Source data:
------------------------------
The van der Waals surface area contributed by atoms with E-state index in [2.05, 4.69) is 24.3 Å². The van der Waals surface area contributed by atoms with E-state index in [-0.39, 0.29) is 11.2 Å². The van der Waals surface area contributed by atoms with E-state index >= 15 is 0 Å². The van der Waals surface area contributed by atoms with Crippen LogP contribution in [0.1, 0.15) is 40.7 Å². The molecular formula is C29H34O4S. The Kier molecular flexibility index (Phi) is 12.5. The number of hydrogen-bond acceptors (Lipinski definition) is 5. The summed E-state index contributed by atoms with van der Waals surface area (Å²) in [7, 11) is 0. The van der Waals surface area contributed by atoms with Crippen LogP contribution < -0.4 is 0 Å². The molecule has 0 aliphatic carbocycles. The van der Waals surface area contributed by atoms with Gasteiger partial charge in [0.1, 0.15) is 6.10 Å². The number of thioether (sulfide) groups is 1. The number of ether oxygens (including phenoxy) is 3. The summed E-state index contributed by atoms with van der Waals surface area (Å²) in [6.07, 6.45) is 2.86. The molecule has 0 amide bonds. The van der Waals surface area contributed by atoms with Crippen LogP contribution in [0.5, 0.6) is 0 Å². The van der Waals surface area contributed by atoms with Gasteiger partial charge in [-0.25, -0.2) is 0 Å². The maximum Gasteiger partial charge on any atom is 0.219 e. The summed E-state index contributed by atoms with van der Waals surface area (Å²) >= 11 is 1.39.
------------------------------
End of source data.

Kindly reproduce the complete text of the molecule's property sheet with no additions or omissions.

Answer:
The van der Waals surface area contributed by atoms with E-state index in [2.05, 4.69) is 24.3 Å². The van der Waals surface area contributed by atoms with E-state index in [-0.39, 0.29) is 11.2 Å². The van der Waals surface area contributed by atoms with E-state index >= 15 is 0 Å². The van der Waals surface area contributed by atoms with Crippen LogP contribution in [0.1, 0.15) is 40.7 Å². The molecular formula is C29H34O4S. The Kier molecular flexibility index (Phi) is 12.5. The number of hydrogen-bond acceptors (Lipinski definition) is 5. The summed E-state index contributed by atoms with van der Waals surface area (Å²) in [7, 11) is 0. The van der Waals surface area contributed by atoms with Crippen LogP contribution < -0.4 is 0 Å². The molecule has 0 aliphatic carbocycles. The van der Waals surface area contributed by atoms with Gasteiger partial charge in [0.1, 0.15) is 6.10 Å². The number of thioether (sulfide) groups is 1. The number of ether oxygens (including phenoxy) is 3. The summed E-state index contributed by atoms with van der Waals surface area (Å²) in [6.07, 6.45) is 2.86. The molecule has 0 amide bonds. The van der Waals surface area contributed by atoms with Crippen LogP contribution in [0.5, 0.6) is 0 Å². The van der Waals surface area contributed by atoms with Gasteiger partial charge in [-0.25, -0.2) is 0 Å². The maximum Gasteiger partial charge on any atom is 0.219 e. The summed E-state index contributed by atoms with van der Waals surface area (Å²) >= 11 is 1.39.